Painting a brick fireplace white may seem like a daunting task but it actually turned out to be extremely easy. With the right type of paint, you can paint your fireplace so that it lasts for years without a single chip.
After painting what felt like every inch of our house including all the trim and doors and seeing what a difference it made, I was convinced painting our brick fireplace would be transformational.
Here I share with you everything from how to paint fireplace brick white, what sheen to pick, what other colors you could pick and how to clean it before painting. I also include before and after pictures along with many pictures of the process.
Painting a Brick Fireplace: The Before Picture
Here is our fireplace. It is a brick fireplace with a wood mantel and brass fireplace doors. With the other updates we were doing around the house, I wanted to also modernize the fireplace. And I hated the brick color.
Why paint a brick fireplace?
If your fireplace is very dark and you don’t get a lot of natural light, then painting it could really brighten up the space. When you consider colors for your home, you need to know the lighter the color, the more it reflects. So white reflects 100% of light and black absorbs 100% of light. Therefore, a dark brick fireplace is going to absorb light, making the space feel darker.
Another reason to paint a brick fireplace is if you personally don’t like how the brick looks. I like brick but I did not like ours at all. I hated the random black and half white bricks. Also, if you look closely, then you will see the red brick has these weird circles and ovals on them.
What color to paint a brick fireplace?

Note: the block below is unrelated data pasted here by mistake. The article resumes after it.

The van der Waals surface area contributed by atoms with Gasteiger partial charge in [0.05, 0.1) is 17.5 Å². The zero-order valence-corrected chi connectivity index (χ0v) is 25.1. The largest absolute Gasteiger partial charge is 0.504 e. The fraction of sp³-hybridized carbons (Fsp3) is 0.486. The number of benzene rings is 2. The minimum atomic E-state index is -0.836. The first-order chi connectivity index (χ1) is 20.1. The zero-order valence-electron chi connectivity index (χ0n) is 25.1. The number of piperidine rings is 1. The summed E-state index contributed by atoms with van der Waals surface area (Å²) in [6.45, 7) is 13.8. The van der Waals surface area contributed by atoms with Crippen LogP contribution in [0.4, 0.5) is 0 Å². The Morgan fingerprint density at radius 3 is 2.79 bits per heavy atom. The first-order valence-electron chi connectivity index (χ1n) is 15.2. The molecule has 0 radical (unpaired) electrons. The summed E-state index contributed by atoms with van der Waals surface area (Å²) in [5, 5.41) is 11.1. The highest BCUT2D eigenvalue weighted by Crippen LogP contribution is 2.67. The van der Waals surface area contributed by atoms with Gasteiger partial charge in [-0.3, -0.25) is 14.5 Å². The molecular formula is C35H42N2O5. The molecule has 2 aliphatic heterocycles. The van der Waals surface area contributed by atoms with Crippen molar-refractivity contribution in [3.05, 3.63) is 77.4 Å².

You can paint your fireplace any color you want. Just make sure you are using a paint that will stick to brick.
When considering a color, I would consider the overall look you are going for and the amount of natural light in a room. I have seen black fireplaces, but you need a LOT of natural light or that will make the room feel extremely dark. Since our fireplace room lacks a good amount of natural light, we went with white.
I would say that white is the most common color to paint brick. Another popular choice is to do grey or whitewash. Whitewash means you dilute the white paint with water and coat the brick using a rag not a paint brush. There are also whitewash kits you can buy.
What sheen to paint a brick fireplace?
I think the two most popular choices here are either matte or satin. I chose satin because it is easier to clean. I also just like the little shine that isn’t too much. Really it is a personal preference.
The Fireplace Makeover Supplies:
Since we painted the brick, mantel, and the fireplace doors, I have broken the supplies list into sections. I also have a section for the cleaning supplies you will need.
- Cleaning Bucket
- Cleaning Brush
Paint Supplies to Paint the Brick:
- Paint Brush
- Small Paint Roller
- Paint Roller Tray
- Painter’s Tape
Paint Supplies to Paint the Fireplace Doors:
- Heat Resistant Spray Paint
- Painter Tape
- A spot to spray
Paint Supplies to Paint the Fireplace Mantel:
- Primer Spray Paint
- Paint Spray Paint
- A spot to spray
Fireplace Makeover Steps
Here I will share with you all the detail on what I did to clean and paint our brick fireplace, the fireplace doors, and the fireplace mantel. The whole process took me one weekend.
Step 1: How to Clean A Brick Fireplace Before Painting
Remove fireplace doors, mantel (if necessary), and anything inside the fireplace.
To start, remove the fireplace doors. The fireplace doors usually are screwed in from the inside, so it is a little annoying.
You don’t have to remove the mantel since you can just paint around it. Depending on how it is attached, it might not be easy to remove. We removed the mantel because it was in bad condition and needed to be more securely attached. The mantel should pop off with upward pressure. You can use a mallet to help loosen it.
The last step was to remove the ashes, fireplace stand and logs. I just grabbed a shovel and bucket to collect most of it. Once I was done, I used a vacuum to get the rest.
Wash the brick.
Like with most painting projects, the prep work is harder than the actual painting. I would say this was the most tiring part just because it was a lot of scrubbing. To wash the brick. I found I had the best luck with water, a brush, and a LOT of elbow grease.